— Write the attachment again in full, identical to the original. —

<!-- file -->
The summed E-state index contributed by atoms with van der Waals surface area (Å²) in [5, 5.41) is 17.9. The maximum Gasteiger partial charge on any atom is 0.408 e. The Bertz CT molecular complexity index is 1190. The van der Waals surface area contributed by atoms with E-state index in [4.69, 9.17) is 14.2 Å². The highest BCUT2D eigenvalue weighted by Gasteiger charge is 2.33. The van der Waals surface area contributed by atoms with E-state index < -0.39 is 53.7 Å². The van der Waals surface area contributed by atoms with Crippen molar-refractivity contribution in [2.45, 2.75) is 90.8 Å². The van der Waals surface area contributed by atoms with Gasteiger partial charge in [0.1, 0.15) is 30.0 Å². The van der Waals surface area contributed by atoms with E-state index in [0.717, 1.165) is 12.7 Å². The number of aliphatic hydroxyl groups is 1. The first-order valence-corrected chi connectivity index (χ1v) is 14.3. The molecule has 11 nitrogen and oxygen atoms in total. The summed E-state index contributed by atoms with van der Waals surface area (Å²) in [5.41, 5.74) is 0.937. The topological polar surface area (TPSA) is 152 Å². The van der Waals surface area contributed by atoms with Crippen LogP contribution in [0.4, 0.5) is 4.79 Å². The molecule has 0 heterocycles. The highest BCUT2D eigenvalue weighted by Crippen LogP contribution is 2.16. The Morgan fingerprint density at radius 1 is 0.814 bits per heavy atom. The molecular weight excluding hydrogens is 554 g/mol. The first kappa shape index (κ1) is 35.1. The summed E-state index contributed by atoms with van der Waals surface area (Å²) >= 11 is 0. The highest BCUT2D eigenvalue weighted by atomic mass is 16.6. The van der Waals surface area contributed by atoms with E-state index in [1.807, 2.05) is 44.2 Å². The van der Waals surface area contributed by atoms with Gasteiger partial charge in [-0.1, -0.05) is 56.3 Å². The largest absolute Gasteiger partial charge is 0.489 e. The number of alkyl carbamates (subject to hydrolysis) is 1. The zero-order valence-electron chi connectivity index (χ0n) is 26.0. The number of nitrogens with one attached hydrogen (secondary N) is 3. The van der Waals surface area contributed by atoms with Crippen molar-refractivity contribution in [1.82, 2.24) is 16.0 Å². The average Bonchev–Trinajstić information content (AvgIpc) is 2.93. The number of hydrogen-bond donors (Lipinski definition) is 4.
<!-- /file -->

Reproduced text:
The summed E-state index contributed by atoms with van der Waals surface area (Å²) in [5, 5.41) is 17.9. The maximum Gasteiger partial charge on any atom is 0.408 e. The Bertz CT molecular complexity index is 1190. The van der Waals surface area contributed by atoms with E-state index in [4.69, 9.17) is 14.2 Å². The highest BCUT2D eigenvalue weighted by Gasteiger charge is 2.33. The van der Waals surface area contributed by atoms with E-state index < -0.39 is 53.7 Å². The van der Waals surface area contributed by atoms with Crippen molar-refractivity contribution in [2.45, 2.75) is 90.8 Å². The van der Waals surface area contributed by atoms with Gasteiger partial charge in [0.1, 0.15) is 30.0 Å². The van der Waals surface area contributed by atoms with E-state index in [0.717, 1.165) is 12.7 Å². The number of aliphatic hydroxyl groups is 1. The first-order valence-corrected chi connectivity index (χ1v) is 14.3. The molecule has 11 nitrogen and oxygen atoms in total. The summed E-state index contributed by atoms with van der Waals surface area (Å²) in [5.41, 5.74) is 0.937. The topological polar surface area (TPSA) is 152 Å². The van der Waals surface area contributed by atoms with Crippen LogP contribution in [0.4, 0.5) is 4.79 Å². The molecule has 0 heterocycles. The highest BCUT2D eigenvalue weighted by Crippen LogP contribution is 2.16. The Morgan fingerprint density at radius 1 is 0.814 bits per heavy atom. The molecular weight excluding hydrogens is 554 g/mol. The first kappa shape index (κ1) is 35.1. The summed E-state index contributed by atoms with van der Waals surface area (Å²) >= 11 is 0. The highest BCUT2D eigenvalue weighted by atomic mass is 16.6. The van der Waals surface area contributed by atoms with E-state index in [1.807, 2.05) is 44.2 Å². The van der Waals surface area contributed by atoms with Gasteiger partial charge in [-0.1, -0.05) is 56.3 Å². The largest absolute Gasteiger partial charge is 0.489 e. The number of alkyl carbamates (subject to hydrolysis) is 1. The zero-order valence-electron chi connectivity index (χ0n) is 26.0. The number of nitrogens with one attached hydrogen (secondary N) is 3. The van der Waals surface area contributed by atoms with Crippen molar-refractivity contribution in [1.82, 2.24) is 16.0 Å². The average Bonchev–Trinajstić information content (AvgIpc) is 2.93. The number of hydrogen-bond donors (Lipinski definition) is 4.